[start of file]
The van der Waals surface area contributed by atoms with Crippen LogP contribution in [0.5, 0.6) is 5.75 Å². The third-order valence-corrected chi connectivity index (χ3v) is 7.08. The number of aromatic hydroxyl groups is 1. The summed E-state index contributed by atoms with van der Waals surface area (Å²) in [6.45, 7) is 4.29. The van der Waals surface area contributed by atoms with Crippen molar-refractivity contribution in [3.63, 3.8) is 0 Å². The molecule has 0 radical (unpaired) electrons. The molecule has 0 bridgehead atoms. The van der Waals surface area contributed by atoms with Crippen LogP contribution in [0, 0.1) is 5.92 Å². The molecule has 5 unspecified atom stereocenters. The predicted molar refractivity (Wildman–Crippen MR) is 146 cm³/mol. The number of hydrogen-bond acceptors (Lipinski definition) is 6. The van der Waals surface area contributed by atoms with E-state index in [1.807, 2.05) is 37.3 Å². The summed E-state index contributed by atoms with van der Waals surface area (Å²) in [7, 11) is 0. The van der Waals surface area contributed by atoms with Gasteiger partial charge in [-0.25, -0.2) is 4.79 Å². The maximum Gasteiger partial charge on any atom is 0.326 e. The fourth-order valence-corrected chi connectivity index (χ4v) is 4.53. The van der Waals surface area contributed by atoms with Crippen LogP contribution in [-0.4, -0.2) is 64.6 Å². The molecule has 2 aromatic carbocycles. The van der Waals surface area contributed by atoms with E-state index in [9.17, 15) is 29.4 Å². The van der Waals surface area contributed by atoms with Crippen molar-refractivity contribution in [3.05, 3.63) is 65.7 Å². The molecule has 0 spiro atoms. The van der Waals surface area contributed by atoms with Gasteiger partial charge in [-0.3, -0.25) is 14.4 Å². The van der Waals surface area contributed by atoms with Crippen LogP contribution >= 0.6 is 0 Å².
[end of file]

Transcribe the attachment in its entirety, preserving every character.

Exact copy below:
The van der Waals surface area contributed by atoms with Crippen LogP contribution in [0.5, 0.6) is 5.75 Å². The third-order valence-corrected chi connectivity index (χ3v) is 7.08. The number of aromatic hydroxyl groups is 1. The summed E-state index contributed by atoms with van der Waals surface area (Å²) in [6.45, 7) is 4.29. The van der Waals surface area contributed by atoms with Crippen molar-refractivity contribution in [3.63, 3.8) is 0 Å². The molecule has 0 radical (unpaired) electrons. The molecule has 0 bridgehead atoms. The van der Waals surface area contributed by atoms with Crippen LogP contribution in [0, 0.1) is 5.92 Å². The molecule has 5 unspecified atom stereocenters. The predicted molar refractivity (Wildman–Crippen MR) is 146 cm³/mol. The number of hydrogen-bond acceptors (Lipinski definition) is 6. The van der Waals surface area contributed by atoms with E-state index in [1.807, 2.05) is 37.3 Å². The summed E-state index contributed by atoms with van der Waals surface area (Å²) in [7, 11) is 0. The van der Waals surface area contributed by atoms with Gasteiger partial charge in [-0.25, -0.2) is 4.79 Å². The maximum Gasteiger partial charge on any atom is 0.326 e. The fourth-order valence-corrected chi connectivity index (χ4v) is 4.53. The van der Waals surface area contributed by atoms with Crippen LogP contribution in [-0.4, -0.2) is 64.6 Å². The molecule has 2 aromatic carbocycles. The van der Waals surface area contributed by atoms with E-state index in [9.17, 15) is 29.4 Å². The van der Waals surface area contributed by atoms with Crippen molar-refractivity contribution in [3.05, 3.63) is 65.7 Å². The molecule has 0 spiro atoms. The van der Waals surface area contributed by atoms with Gasteiger partial charge in [-0.3, -0.25) is 14.4 Å². The van der Waals surface area contributed by atoms with Crippen LogP contribution >= 0.6 is 0 Å².